With the start of the school year right around the corner, Dallas County health officials are expressing concern as the number of COVID-19 cases continues to climb.
“We have made significant progress over the last six months and we just don't want to go backward,” said Christian Grisales, a spokesperson for the Dallas County Health and Human Services. “And it seems that that's what's happening because people are not getting the vaccine.”
Last week the number of new COVID-19 cases in the county ranged from 600-800 cases a day. Those who work in healthcare said they can feel the impact.
“It’s very frustrating to know that the numbers are rising due to the demand and stress that it puts on the healthcare system,” registered nurse Xaquita Wicks said.
On Friday, Dallas County health officials upgraded the COVID-19 threat level to orange or “extreme caution," urging unvaccinated residents to take precautions including wearing masks and avoiding large crowds.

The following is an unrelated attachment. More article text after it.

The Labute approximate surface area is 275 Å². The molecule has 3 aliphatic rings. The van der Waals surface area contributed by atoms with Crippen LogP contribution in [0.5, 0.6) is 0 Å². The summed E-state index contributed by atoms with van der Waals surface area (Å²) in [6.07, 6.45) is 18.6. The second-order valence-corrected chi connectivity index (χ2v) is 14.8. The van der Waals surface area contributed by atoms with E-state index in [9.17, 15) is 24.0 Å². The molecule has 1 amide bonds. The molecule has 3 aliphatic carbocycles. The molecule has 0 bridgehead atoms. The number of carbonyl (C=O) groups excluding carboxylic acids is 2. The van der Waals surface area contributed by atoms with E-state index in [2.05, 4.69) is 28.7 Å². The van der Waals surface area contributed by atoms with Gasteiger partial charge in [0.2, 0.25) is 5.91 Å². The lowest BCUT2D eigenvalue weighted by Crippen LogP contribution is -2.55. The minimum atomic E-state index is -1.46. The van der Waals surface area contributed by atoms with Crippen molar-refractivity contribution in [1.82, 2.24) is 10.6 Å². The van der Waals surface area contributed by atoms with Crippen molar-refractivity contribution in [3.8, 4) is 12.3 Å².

“When I go to parties, I still try to wear my mask and still social distance as much as possible. I’m not in denial, I know that COVID is still around,” said Laurent Alexander, an unvaccinated resident.
Yet the concern for many is that with the decline in vaccinations and the emerging delta variant, things may get worse before they get better.
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“You know, just when we thought we had it under control now it’s like we’re back at square one,” Wicks said.
With the beginning of school right around the corner, health officials said the timing is critical. That’s why they’re going door-to-door and urging residents in ZIP codes with low vaccination rates to get the shot in order to protect themselves and their loved ones.
“We don't want to go back, we want to move forward. And the way to move forward is by getting the vaccine,” Grisales said.